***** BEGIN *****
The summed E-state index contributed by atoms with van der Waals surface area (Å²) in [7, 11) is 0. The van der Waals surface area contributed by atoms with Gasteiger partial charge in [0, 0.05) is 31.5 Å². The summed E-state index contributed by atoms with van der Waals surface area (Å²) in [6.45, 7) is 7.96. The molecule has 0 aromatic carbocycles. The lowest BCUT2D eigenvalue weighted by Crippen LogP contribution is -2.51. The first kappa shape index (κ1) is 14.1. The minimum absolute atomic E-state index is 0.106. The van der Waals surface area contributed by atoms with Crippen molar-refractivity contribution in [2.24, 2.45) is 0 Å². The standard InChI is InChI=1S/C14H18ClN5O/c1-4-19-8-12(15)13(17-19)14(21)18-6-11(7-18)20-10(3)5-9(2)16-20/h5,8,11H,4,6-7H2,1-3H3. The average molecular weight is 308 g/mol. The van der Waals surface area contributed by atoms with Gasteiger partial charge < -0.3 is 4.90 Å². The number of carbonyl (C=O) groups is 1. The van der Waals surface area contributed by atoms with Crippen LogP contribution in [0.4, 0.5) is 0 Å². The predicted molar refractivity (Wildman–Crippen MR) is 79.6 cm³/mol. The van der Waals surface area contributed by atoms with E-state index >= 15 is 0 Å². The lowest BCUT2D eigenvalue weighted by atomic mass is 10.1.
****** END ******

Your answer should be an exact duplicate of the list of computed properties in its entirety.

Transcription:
The summed E-state index contributed by atoms with van der Waals surface area (Å²) in [7, 11) is 0. The van der Waals surface area contributed by atoms with Gasteiger partial charge in [0, 0.05) is 31.5 Å². The summed E-state index contributed by atoms with van der Waals surface area (Å²) in [6.45, 7) is 7.96. The molecule has 0 aromatic carbocycles. The lowest BCUT2D eigenvalue weighted by Crippen LogP contribution is -2.51. The first kappa shape index (κ1) is 14.1. The minimum absolute atomic E-state index is 0.106. The van der Waals surface area contributed by atoms with Crippen molar-refractivity contribution in [2.24, 2.45) is 0 Å². The standard InChI is InChI=1S/C14H18ClN5O/c1-4-19-8-12(15)13(17-19)14(21)18-6-11(7-18)20-10(3)5-9(2)16-20/h5,8,11H,4,6-7H2,1-3H3. The average molecular weight is 308 g/mol. The van der Waals surface area contributed by atoms with Gasteiger partial charge < -0.3 is 4.90 Å². The number of carbonyl (C=O) groups is 1. The van der Waals surface area contributed by atoms with Crippen LogP contribution in [0.4, 0.5) is 0 Å². The predicted molar refractivity (Wildman–Crippen MR) is 79.6 cm³/mol. The van der Waals surface area contributed by atoms with E-state index >= 15 is 0 Å². The lowest BCUT2D eigenvalue weighted by atomic mass is 10.1.